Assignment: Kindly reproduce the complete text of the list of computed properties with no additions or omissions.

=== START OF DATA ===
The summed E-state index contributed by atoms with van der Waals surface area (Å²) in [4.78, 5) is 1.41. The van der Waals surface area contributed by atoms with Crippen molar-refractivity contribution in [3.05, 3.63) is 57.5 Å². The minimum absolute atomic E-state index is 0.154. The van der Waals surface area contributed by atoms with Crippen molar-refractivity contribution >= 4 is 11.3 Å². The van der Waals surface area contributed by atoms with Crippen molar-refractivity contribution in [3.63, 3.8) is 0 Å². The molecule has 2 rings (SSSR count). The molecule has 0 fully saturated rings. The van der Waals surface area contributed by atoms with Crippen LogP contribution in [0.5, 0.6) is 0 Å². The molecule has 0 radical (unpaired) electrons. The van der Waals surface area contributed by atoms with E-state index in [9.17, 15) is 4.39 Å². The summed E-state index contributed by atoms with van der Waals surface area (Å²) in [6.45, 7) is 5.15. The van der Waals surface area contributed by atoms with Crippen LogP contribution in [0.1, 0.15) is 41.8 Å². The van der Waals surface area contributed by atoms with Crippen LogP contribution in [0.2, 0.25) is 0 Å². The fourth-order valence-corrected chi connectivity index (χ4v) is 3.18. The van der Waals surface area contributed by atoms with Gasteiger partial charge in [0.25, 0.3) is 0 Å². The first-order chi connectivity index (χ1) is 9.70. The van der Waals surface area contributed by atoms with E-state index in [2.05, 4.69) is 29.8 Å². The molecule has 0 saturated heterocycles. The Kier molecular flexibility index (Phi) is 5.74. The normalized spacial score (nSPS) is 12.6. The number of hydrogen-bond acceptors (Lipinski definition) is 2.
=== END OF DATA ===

The summed E-state index contributed by atoms with van der Waals surface area (Å²) in [4.78, 5) is 1.41. The van der Waals surface area contributed by atoms with Crippen molar-refractivity contribution in [3.05, 3.63) is 57.5 Å². The minimum absolute atomic E-state index is 0.154. The van der Waals surface area contributed by atoms with Crippen molar-refractivity contribution >= 4 is 11.3 Å². The van der Waals surface area contributed by atoms with Crippen molar-refractivity contribution in [3.63, 3.8) is 0 Å². The molecule has 2 rings (SSSR count). The molecule has 0 fully saturated rings. The van der Waals surface area contributed by atoms with Crippen LogP contribution in [0.5, 0.6) is 0 Å². The molecule has 0 radical (unpaired) electrons. The van der Waals surface area contributed by atoms with E-state index in [9.17, 15) is 4.39 Å². The summed E-state index contributed by atoms with van der Waals surface area (Å²) in [6.45, 7) is 5.15. The van der Waals surface area contributed by atoms with Crippen LogP contribution in [0.1, 0.15) is 41.8 Å². The van der Waals surface area contributed by atoms with Crippen LogP contribution in [0.2, 0.25) is 0 Å². The fourth-order valence-corrected chi connectivity index (χ4v) is 3.18. The van der Waals surface area contributed by atoms with Gasteiger partial charge in [0.25, 0.3) is 0 Å². The first-order chi connectivity index (χ1) is 9.70. The van der Waals surface area contributed by atoms with E-state index in [2.05, 4.69) is 29.8 Å². The molecule has 0 saturated heterocycles. The Kier molecular flexibility index (Phi) is 5.74. The normalized spacial score (nSPS) is 12.6. The number of hydrogen-bond acceptors (Lipinski definition) is 2.